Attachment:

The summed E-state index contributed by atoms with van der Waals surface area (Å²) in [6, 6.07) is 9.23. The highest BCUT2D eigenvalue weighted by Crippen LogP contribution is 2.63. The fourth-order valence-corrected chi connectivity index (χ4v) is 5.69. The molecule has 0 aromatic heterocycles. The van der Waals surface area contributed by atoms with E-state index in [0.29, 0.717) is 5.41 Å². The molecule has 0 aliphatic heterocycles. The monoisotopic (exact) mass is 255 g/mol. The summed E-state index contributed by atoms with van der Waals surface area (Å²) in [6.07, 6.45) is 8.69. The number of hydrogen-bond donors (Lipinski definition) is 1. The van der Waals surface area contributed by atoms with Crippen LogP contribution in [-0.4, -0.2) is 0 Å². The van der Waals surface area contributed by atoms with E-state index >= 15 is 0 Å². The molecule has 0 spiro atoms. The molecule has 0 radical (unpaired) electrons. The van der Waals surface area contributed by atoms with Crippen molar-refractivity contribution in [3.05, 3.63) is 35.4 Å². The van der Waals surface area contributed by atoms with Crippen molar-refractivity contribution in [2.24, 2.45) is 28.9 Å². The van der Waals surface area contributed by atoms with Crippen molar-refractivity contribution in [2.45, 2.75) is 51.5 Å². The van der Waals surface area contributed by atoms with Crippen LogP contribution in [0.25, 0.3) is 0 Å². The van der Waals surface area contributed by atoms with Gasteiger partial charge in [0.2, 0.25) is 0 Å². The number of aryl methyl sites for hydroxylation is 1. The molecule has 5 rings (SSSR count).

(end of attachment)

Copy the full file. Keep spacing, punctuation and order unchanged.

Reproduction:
The summed E-state index contributed by atoms with van der Waals surface area (Å²) in [6, 6.07) is 9.23. The highest BCUT2D eigenvalue weighted by Crippen LogP contribution is 2.63. The fourth-order valence-corrected chi connectivity index (χ4v) is 5.69. The molecule has 0 aromatic heterocycles. The van der Waals surface area contributed by atoms with E-state index in [0.29, 0.717) is 5.41 Å². The molecule has 0 aliphatic heterocycles. The monoisotopic (exact) mass is 255 g/mol. The summed E-state index contributed by atoms with van der Waals surface area (Å²) in [6.07, 6.45) is 8.69. The number of hydrogen-bond donors (Lipinski definition) is 1. The van der Waals surface area contributed by atoms with Crippen LogP contribution in [-0.4, -0.2) is 0 Å². The van der Waals surface area contributed by atoms with E-state index >= 15 is 0 Å². The molecule has 0 spiro atoms. The molecule has 0 radical (unpaired) electrons. The van der Waals surface area contributed by atoms with Crippen molar-refractivity contribution in [3.05, 3.63) is 35.4 Å². The van der Waals surface area contributed by atoms with Crippen molar-refractivity contribution in [2.24, 2.45) is 28.9 Å². The van der Waals surface area contributed by atoms with Crippen molar-refractivity contribution in [2.45, 2.75) is 51.5 Å². The van der Waals surface area contributed by atoms with Crippen LogP contribution in [0.25, 0.3) is 0 Å². The van der Waals surface area contributed by atoms with Gasteiger partial charge in [0.2, 0.25) is 0 Å². The number of aryl methyl sites for hydroxylation is 1. The molecule has 5 rings (SSSR count).